In this diagram, we wanted to express the interrelationship between plants and humans. In this context, we have considered the needs of plants in 4 main stages. These are water, sun, nutrients, and air. Keeping these needs in mind, we decided to grow our plants in two different ways. Traditional gardening and hydroponics, deep water solution. We meet the water needs of plants in two ways. The first is with umbrella mechanisms at the top of the cylinders. With the umbrella mechanism, we collect rainwater. And give it back to plants. Secondly, we use the gray water we take from people. The gray water is purified by reedbeds. We use both plant and organic wastes for nutrition solutions. We use solid manure for traditional Gardening, we use tea compost for hydroponic.




These list of fruit and vegetables were chosen as the most optimal for growing on the harvesting towers or consumed regularly by the Spanish. The three-color is due to the different types of systems that are needed to grow. Color can grow in the vertical tower aquaponics, the brown color is traditional farming thus needed to be on the ground with soil to cultivate. Lastly, the yellow color is deep-rooted aquaponic and they need a taller elevated platform so that there is an ample amount of space for the roots.


Each fruit and vegetable has a different growing and harvesting season. the goal for these harvesting towers is to be able to cultivate and harvest all of these fruits and vegetables all year long. This means that when the adequate temperatures have not been met, the harvesting tower will enclose itself to protect the product and keep it growing at an optimal condition.


The area of these towers is optimized by extending the growing space vertically with respect to sun and shade levels. The towers rotate in order to provide optimum sunlight for each plant thought the day.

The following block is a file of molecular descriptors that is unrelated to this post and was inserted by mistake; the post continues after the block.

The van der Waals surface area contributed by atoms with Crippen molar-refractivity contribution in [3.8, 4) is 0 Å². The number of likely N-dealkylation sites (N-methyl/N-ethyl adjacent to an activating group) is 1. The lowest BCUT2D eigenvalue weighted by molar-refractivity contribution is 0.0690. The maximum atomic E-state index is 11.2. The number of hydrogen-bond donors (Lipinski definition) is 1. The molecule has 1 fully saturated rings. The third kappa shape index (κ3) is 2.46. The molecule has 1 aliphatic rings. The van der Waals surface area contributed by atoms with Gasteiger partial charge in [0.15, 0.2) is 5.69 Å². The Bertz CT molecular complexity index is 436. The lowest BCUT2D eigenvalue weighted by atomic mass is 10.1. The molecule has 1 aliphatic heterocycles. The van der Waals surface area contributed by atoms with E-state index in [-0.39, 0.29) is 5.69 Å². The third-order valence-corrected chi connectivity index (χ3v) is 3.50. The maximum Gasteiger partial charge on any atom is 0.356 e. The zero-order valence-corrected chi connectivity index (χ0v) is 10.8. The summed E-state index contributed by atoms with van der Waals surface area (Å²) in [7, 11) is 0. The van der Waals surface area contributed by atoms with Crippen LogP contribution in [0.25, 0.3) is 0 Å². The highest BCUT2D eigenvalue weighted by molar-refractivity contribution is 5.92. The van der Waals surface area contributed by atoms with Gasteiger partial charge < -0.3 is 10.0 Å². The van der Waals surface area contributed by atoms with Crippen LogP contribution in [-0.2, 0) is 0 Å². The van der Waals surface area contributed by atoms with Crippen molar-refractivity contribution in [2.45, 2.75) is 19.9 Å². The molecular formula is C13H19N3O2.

The towers rotate to provide wind protection to the growing plants and when the climatic conditions are too cold or unfavorable the A protecting screen deploys down covering the complete or partial seedlings to provide the most optimal growing conditions.

These towers take up minimal floor space to utilize the remaining roof space for community activities that are dominated and dictated by the produce that is grown in the towers. This leaves the residents with a variety of activities throughout the year as the growing season’s change.


A series of hybrid activity spaces are created above the Walden 7 but below the harvesting towers. These in-between spaces can be transformed to provide the Waldonites with a continuous and flexible space where they can enjoy year-round.


The Vertical Harvesting towers act as growth tracking for a plant. The fruit or vegetable starts as a seedling at the top of the tower in an extending plant holder. In this position, the seedling receives the most sunlight as it begins the growth process. The arms of the tower extend out and down to accommodate for the growth of the seedling as the plant matures.

E-COMUN is centered around the concept of community. Focusing on communal activity and the typical Spanish diet, we created vertical gardens out of hydroponic methods. This roof addition creates a more sustainable diet for the Spaniards by meeting 100% of Walden 7s produce needs. This significantly reduces the community’s carbon footprint by bringing the vegetables to them and cutting down on food miles.


Physical model prototype


Over the next decades, this metabolic roof will provide food and activity space to a once empty roof structure. This type of architectural intervention will set precedents for future cities to follow in the aim to mitigate the food resource problem in the future. With the help of technology and backed up by the community the food we consume does not have to come from far away lands to sustain us. Instead, it can be grown locally more sustainably and consciously. Bringing back the connection to the food growing process.

E-COMUN is a project of IAAC, the Institute for Advanced Architecture of Catalonia developed during the Master in Advanced Architecture 2021/2022 by students: Diego Vazquez de Santos, Emily Bishop, Gizem Demirkiran, Arunima Kalra Faculty: Javier Pena & Oriol Carrasco; Student Assistant: Alexander Dommershausen